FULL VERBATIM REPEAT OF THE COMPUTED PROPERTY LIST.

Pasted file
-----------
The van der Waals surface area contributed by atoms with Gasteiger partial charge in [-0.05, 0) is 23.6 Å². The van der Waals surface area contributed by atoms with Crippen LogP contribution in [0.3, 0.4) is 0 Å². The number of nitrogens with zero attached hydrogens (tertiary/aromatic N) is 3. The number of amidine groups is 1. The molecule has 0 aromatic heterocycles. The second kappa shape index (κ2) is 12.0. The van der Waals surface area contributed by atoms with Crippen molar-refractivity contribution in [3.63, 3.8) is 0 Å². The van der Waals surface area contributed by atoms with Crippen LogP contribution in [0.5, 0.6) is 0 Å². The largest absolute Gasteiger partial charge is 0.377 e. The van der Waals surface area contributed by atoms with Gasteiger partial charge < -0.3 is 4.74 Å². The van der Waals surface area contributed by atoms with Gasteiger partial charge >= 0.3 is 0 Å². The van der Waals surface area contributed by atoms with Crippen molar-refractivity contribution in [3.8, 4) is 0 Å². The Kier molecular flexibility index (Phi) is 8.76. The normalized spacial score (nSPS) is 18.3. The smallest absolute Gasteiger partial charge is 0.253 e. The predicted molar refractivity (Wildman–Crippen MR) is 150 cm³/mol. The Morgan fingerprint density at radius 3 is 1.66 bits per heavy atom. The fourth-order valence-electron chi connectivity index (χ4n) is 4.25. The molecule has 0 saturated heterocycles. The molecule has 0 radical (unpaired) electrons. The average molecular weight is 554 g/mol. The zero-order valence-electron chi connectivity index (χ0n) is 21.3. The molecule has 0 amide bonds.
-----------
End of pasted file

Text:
The van der Waals surface area contributed by atoms with Gasteiger partial charge in [-0.05, 0) is 23.6 Å². The van der Waals surface area contributed by atoms with Crippen LogP contribution in [0.3, 0.4) is 0 Å². The number of nitrogens with zero attached hydrogens (tertiary/aromatic N) is 3. The number of amidine groups is 1. The molecule has 0 aromatic heterocycles. The second kappa shape index (κ2) is 12.0. The van der Waals surface area contributed by atoms with Crippen molar-refractivity contribution in [3.63, 3.8) is 0 Å². The van der Waals surface area contributed by atoms with Crippen LogP contribution in [0.5, 0.6) is 0 Å². The largest absolute Gasteiger partial charge is 0.377 e. The van der Waals surface area contributed by atoms with Gasteiger partial charge < -0.3 is 4.74 Å². The van der Waals surface area contributed by atoms with Gasteiger partial charge >= 0.3 is 0 Å². The van der Waals surface area contributed by atoms with Crippen molar-refractivity contribution in [3.8, 4) is 0 Å². The Kier molecular flexibility index (Phi) is 8.76. The normalized spacial score (nSPS) is 18.3. The smallest absolute Gasteiger partial charge is 0.253 e. The predicted molar refractivity (Wildman–Crippen MR) is 150 cm³/mol. The Morgan fingerprint density at radius 3 is 1.66 bits per heavy atom. The fourth-order valence-electron chi connectivity index (χ4n) is 4.25. The molecule has 0 saturated heterocycles. The molecule has 0 radical (unpaired) electrons. The average molecular weight is 554 g/mol. The zero-order valence-electron chi connectivity index (χ0n) is 21.3. The molecule has 0 amide bonds.